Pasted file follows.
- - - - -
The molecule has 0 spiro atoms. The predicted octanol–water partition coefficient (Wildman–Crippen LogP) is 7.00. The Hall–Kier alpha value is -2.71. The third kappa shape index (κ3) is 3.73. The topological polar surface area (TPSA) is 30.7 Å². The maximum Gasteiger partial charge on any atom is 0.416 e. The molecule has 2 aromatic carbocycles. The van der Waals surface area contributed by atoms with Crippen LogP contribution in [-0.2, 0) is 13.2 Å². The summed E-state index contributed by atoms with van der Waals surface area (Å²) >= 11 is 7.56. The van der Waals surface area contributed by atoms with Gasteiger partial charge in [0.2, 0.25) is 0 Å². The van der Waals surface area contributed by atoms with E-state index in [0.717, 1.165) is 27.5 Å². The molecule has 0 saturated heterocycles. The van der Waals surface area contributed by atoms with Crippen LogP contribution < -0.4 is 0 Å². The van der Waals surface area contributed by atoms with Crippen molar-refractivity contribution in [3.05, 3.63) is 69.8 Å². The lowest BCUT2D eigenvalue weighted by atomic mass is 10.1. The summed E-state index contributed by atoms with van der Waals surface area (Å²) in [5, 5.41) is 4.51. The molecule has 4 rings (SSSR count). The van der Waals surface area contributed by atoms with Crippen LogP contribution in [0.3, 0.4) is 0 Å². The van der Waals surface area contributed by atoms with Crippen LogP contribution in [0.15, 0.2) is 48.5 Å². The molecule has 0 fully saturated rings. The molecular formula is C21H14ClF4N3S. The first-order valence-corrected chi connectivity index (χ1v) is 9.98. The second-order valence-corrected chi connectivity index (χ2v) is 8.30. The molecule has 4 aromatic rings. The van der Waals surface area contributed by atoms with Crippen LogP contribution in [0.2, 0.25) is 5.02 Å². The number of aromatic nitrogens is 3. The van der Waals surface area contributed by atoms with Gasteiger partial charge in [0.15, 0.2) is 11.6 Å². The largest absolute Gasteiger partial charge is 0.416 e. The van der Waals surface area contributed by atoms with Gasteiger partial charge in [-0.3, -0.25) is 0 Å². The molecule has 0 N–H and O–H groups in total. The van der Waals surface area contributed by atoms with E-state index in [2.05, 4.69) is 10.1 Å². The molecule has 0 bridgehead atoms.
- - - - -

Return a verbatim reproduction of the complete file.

The molecule has 0 spiro atoms. The predicted octanol–water partition coefficient (Wildman–Crippen LogP) is 7.00. The Hall–Kier alpha value is -2.71. The third kappa shape index (κ3) is 3.73. The topological polar surface area (TPSA) is 30.7 Å². The maximum Gasteiger partial charge on any atom is 0.416 e. The molecule has 2 aromatic carbocycles. The van der Waals surface area contributed by atoms with Crippen LogP contribution in [-0.2, 0) is 13.2 Å². The summed E-state index contributed by atoms with van der Waals surface area (Å²) >= 11 is 7.56. The van der Waals surface area contributed by atoms with Gasteiger partial charge in [0.2, 0.25) is 0 Å². The van der Waals surface area contributed by atoms with E-state index in [0.717, 1.165) is 27.5 Å². The molecule has 0 saturated heterocycles. The van der Waals surface area contributed by atoms with Crippen LogP contribution < -0.4 is 0 Å². The van der Waals surface area contributed by atoms with Crippen molar-refractivity contribution in [3.05, 3.63) is 69.8 Å². The lowest BCUT2D eigenvalue weighted by atomic mass is 10.1. The summed E-state index contributed by atoms with van der Waals surface area (Å²) in [5, 5.41) is 4.51. The molecule has 4 rings (SSSR count). The van der Waals surface area contributed by atoms with Crippen LogP contribution in [0.3, 0.4) is 0 Å². The van der Waals surface area contributed by atoms with Crippen LogP contribution in [0.15, 0.2) is 48.5 Å². The molecule has 0 fully saturated rings. The molecular formula is C21H14ClF4N3S. The first-order valence-corrected chi connectivity index (χ1v) is 9.98. The second-order valence-corrected chi connectivity index (χ2v) is 8.30. The molecule has 4 aromatic rings. The van der Waals surface area contributed by atoms with Crippen LogP contribution in [0.2, 0.25) is 5.02 Å². The number of aromatic nitrogens is 3. The van der Waals surface area contributed by atoms with Gasteiger partial charge in [0.15, 0.2) is 11.6 Å². The largest absolute Gasteiger partial charge is 0.416 e. The van der Waals surface area contributed by atoms with Gasteiger partial charge in [-0.3, -0.25) is 0 Å². The molecule has 0 N–H and O–H groups in total. The van der Waals surface area contributed by atoms with E-state index in [2.05, 4.69) is 10.1 Å². The molecule has 0 bridgehead atoms.